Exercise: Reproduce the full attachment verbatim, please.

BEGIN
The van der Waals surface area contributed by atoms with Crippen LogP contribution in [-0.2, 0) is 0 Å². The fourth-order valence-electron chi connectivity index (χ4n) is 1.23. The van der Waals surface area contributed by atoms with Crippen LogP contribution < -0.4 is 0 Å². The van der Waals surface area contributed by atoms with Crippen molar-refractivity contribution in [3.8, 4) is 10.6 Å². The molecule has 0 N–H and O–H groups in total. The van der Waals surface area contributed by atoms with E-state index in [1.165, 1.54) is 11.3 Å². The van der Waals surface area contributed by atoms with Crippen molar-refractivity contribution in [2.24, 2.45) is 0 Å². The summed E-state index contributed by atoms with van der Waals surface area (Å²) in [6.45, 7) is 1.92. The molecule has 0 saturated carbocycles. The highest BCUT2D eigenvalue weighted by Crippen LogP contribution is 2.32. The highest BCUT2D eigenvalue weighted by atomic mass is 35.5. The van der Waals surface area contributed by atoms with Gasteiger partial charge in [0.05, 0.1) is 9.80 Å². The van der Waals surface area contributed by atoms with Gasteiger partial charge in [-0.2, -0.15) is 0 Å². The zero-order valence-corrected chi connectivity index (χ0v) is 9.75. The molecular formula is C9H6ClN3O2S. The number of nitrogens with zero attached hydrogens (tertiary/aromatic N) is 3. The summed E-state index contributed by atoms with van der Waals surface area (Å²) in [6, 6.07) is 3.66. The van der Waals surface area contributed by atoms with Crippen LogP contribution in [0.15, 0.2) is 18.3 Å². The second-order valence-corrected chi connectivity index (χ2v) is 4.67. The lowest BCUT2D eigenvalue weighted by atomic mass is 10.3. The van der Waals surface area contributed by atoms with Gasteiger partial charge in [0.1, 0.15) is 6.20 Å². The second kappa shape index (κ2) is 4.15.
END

The van der Waals surface area contributed by atoms with Crippen LogP contribution in [-0.2, 0) is 0 Å². The fourth-order valence-electron chi connectivity index (χ4n) is 1.23. The van der Waals surface area contributed by atoms with Crippen LogP contribution < -0.4 is 0 Å². The van der Waals surface area contributed by atoms with Crippen molar-refractivity contribution in [3.8, 4) is 10.6 Å². The molecule has 0 N–H and O–H groups in total. The van der Waals surface area contributed by atoms with E-state index in [1.165, 1.54) is 11.3 Å². The van der Waals surface area contributed by atoms with Crippen molar-refractivity contribution in [2.24, 2.45) is 0 Å². The summed E-state index contributed by atoms with van der Waals surface area (Å²) in [6.45, 7) is 1.92. The molecule has 0 saturated carbocycles. The highest BCUT2D eigenvalue weighted by Crippen LogP contribution is 2.32. The highest BCUT2D eigenvalue weighted by atomic mass is 35.5. The van der Waals surface area contributed by atoms with Gasteiger partial charge in [0.05, 0.1) is 9.80 Å². The van der Waals surface area contributed by atoms with Gasteiger partial charge in [-0.2, -0.15) is 0 Å². The zero-order valence-corrected chi connectivity index (χ0v) is 9.75. The molecular formula is C9H6ClN3O2S. The number of nitrogens with zero attached hydrogens (tertiary/aromatic N) is 3. The summed E-state index contributed by atoms with van der Waals surface area (Å²) in [6, 6.07) is 3.66. The van der Waals surface area contributed by atoms with Crippen LogP contribution in [0.15, 0.2) is 18.3 Å². The second-order valence-corrected chi connectivity index (χ2v) is 4.67. The lowest BCUT2D eigenvalue weighted by atomic mass is 10.3. The van der Waals surface area contributed by atoms with Gasteiger partial charge in [0.1, 0.15) is 6.20 Å². The second kappa shape index (κ2) is 4.15.